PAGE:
Smith spoke at a conference in Toronto last November called Growth in the Food Industry, hosted by Blakes. He pointed to countries such as India where distribution and logistics systems need to be developed. “We are a significant net seller of corporate assets and to me it’s a shame and a missed opportunity in this business. We have such fantastic resources to seize the opportunity and go to foreign enterprises and we’re not seeing Canadian companies take advantage of international acquisitions. It’s a trend I’d like to see reversed,” says Smith, noting that Wal-Mart is in India developing a retail business. “Given our experience with logistics over long distances and retailing it would seem there would be some opportunities for Canadian companies.”
Countries like China and India have seen a 10-per-cent increase in personal income over the last few years creating a growing desire for protein products. That demand should be fuelling Canadian investment in providing resources such as grain to fulfil those needs. “We have a high opportunity to grow the export market but we’re not doing a good job of this,” says Larry Martin, a senior research fellow with the George Morris Centre, Canada’s only independent agri-food think-tank. “What have we done to get access to the Asian market? Nothing. We don’t have access to markets where meat consumption is growing.”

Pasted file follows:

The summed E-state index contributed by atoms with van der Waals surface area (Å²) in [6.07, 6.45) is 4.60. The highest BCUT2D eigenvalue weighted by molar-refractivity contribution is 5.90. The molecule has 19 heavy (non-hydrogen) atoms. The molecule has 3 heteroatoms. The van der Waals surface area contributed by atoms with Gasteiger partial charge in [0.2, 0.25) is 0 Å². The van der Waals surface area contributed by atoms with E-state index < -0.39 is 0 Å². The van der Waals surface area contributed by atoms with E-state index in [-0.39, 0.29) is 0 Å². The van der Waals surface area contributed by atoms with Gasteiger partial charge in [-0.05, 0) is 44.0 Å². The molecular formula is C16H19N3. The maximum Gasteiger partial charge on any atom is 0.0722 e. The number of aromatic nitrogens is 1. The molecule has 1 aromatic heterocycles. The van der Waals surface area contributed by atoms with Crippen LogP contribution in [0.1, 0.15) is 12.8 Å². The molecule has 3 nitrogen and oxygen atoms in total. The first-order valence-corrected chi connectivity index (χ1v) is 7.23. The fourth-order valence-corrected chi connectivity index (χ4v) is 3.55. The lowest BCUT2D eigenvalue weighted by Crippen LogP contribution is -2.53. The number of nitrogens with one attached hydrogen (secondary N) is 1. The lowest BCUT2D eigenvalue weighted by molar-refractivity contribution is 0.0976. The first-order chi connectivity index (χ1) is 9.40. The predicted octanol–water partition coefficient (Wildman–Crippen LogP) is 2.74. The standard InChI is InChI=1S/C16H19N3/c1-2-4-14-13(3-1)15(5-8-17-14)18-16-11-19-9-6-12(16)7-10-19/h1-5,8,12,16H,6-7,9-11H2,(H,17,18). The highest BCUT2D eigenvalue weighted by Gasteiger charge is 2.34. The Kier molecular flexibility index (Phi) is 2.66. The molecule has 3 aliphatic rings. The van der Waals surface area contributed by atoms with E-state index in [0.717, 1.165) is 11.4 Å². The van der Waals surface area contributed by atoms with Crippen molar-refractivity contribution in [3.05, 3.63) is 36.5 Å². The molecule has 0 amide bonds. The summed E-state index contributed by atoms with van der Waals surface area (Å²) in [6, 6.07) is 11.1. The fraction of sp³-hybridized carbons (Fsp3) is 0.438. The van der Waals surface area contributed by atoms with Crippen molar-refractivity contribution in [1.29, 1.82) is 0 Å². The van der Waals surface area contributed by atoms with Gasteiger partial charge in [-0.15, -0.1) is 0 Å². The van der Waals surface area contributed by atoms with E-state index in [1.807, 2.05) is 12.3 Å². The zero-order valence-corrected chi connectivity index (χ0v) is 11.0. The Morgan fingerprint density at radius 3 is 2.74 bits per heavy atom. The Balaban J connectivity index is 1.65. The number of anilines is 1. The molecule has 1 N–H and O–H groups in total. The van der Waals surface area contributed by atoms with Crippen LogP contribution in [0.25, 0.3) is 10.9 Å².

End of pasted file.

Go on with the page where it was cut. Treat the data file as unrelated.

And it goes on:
In the last year, notable mergers and acquisitions in the food industry in Canada have included Canadian companies selling to foreign buyers. In December 2010, Liberté Inc. of Quebec was purchased by Paris-based Yoplait SAS, the second-largest brand of fresh dairy products in the world. Founded in 1936, Liberté offers more than 100 products, including various types of yogurt, kefir, cheese, sour cream, and tofu distributed in Canada and the northeastern United States. The company posted $175 million in sales in 2009, and had been owned by the U.S-based Swander Pace Capital private equity firm since 2003. “It ticked a lot of boxes that people were looking at in the categories of diet foods, natural foods,” says Valerie Scott, principal with Swander Pace Capital.